US Intelligence helping Ukraine kill Russian generals, officials say

The targeting help is part of a classified effort by the Biden administration to provide real-time battlefield intelligence to Ukraine that also includes anticipated Russian troop movements and more

By Julian E. Barnes, Helene Cooper and Eric Schmitt
Published: May 5, 2022

A man jumps from a Russian T-72 tank destroyed during Russia's invasion, in the village of Yahidne, Ukraine April 20, 2022. REUTERS/Vladyslav Musiienko

WASHINGTON — The United States has provided intelligence about Russian units that has allowed Ukrainians to target and kill many of the Russian generals who have died in action in the Ukraine war, according to senior American officials.

Ukrainian officials said they have killed approximately 12 generals on the front lines, a number that has astonished military analysts.

The targeting help is part of a classified effort by the Biden administration to provide real-time battlefield intelligence to Ukraine. That intelligence also includes anticipated Russian troop movements gleaned from recent U.S. assessments of Moscow’s secret battle plan for the fighting in the Donbas region of eastern Ukraine, the officials said. Officials declined to specify how many generals had been killed as a result of U.S. assistance.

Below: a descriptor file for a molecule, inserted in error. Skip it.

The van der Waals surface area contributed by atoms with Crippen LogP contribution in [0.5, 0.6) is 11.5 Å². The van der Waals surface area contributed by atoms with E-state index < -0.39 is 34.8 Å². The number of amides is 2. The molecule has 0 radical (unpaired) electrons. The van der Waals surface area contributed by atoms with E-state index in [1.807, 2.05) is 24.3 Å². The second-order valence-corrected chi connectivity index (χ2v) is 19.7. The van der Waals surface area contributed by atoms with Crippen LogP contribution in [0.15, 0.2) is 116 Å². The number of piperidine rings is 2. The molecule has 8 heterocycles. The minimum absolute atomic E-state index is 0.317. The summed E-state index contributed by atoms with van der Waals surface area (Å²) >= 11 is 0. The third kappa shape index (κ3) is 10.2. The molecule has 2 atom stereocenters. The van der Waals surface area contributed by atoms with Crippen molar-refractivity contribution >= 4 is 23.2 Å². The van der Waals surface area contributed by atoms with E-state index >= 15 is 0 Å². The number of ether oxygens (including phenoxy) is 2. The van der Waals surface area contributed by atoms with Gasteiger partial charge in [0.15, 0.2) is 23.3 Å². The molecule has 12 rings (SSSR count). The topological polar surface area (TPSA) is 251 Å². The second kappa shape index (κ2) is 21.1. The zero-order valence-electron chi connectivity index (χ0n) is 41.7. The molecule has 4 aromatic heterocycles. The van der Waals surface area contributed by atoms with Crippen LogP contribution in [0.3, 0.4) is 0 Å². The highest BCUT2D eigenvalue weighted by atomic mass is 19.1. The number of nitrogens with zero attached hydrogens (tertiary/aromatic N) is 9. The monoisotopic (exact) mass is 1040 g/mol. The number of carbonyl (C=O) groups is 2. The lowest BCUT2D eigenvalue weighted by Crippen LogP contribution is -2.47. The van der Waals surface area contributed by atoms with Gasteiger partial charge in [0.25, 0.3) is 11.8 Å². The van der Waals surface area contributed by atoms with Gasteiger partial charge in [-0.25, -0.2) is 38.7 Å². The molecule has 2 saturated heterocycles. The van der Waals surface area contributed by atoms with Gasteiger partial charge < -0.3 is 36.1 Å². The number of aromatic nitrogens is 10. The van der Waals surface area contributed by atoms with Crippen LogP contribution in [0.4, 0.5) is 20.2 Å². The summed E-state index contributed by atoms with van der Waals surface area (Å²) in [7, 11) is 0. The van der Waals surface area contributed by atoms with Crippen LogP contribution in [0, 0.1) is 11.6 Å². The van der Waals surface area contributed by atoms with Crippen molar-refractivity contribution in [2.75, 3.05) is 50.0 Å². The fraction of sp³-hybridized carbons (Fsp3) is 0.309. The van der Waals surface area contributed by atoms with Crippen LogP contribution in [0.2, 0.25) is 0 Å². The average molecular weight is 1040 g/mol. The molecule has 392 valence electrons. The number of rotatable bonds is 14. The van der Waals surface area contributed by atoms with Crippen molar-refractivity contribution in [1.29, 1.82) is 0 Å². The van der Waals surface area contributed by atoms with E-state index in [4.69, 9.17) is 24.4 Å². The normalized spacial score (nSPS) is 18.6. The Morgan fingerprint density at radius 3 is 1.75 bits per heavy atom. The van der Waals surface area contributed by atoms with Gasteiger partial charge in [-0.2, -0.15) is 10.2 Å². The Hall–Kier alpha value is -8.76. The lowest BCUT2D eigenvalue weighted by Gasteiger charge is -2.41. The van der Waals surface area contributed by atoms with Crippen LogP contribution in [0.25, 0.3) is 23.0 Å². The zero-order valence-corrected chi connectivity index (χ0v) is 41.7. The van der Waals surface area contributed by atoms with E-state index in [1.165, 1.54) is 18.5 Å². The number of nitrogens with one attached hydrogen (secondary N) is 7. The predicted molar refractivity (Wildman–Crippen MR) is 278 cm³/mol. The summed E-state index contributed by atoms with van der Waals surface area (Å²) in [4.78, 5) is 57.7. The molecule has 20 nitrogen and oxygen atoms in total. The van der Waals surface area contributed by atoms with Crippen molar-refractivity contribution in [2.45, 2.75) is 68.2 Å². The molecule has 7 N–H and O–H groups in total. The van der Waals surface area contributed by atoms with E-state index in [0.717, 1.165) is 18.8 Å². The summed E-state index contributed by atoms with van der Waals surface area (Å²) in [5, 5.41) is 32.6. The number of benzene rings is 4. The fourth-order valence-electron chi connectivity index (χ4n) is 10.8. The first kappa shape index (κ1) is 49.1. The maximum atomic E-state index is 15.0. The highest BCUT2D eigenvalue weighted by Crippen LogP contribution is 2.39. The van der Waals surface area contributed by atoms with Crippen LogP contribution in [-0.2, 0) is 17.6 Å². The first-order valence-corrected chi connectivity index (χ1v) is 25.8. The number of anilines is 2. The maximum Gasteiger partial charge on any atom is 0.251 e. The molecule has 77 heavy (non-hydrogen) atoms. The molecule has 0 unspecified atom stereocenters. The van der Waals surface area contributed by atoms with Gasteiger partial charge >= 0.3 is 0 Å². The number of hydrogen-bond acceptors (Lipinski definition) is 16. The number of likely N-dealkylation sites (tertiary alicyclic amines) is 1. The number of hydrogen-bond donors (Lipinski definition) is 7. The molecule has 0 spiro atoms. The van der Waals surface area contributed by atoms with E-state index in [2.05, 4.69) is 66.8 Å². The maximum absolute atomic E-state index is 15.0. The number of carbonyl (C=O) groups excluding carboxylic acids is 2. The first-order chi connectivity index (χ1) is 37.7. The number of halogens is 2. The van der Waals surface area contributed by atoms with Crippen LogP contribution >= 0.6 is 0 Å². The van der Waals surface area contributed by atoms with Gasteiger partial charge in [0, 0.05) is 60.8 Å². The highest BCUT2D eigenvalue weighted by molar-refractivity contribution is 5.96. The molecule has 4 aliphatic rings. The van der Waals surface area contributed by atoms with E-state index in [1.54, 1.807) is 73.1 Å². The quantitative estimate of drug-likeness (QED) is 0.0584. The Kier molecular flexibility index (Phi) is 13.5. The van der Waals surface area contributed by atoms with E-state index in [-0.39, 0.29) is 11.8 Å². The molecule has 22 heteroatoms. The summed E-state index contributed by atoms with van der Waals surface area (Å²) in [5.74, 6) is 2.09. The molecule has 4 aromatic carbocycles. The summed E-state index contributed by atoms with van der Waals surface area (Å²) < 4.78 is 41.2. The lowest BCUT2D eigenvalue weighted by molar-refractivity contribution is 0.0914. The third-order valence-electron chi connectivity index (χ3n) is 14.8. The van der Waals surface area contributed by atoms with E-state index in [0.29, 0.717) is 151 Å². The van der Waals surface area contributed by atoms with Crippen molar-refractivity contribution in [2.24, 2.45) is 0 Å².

The United States has focused on providing the location and other details about the Russian military’s mobile headquarters, which relocate frequently. Ukrainian officials have combined that geographic information with their own intelligence to conduct artillery strikes and other attacks that have killed Russian officers.

Officials interviewed for this article spoke on the condition of anonymity to discuss details of the classified intelligence being shared with Ukraine.

The administration has sought to keep much of the battlefield intelligence secret, out of fear it will be seen as an escalation and provoke President Vladimir Putin of Russia into a wider war.

Some European officials believe, despite Putin’s rhetoric that Russia is battling NATO and the West, he has so far been deterred from starting a wider war. U.S. officials are less certain.

Officials said Moscow has its own calculations to weigh, including whether it can handle a bigger war, particularly one that would allow NATO to invoke its mutual defense charter or enter the war more directly.

“Clearly, we want the Russians to know on some level that we are helping the Ukrainians to this extent, and we will continue to do so,” said Evelyn Farkas, the former top Defense Department official for Russia and Ukraine in the Obama administration. “We will give them everything they need to win, and we’re not afraid of Vladimir Putin’s reaction to that. We won’t be self-deterred.”

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©2019 New York Times News Service

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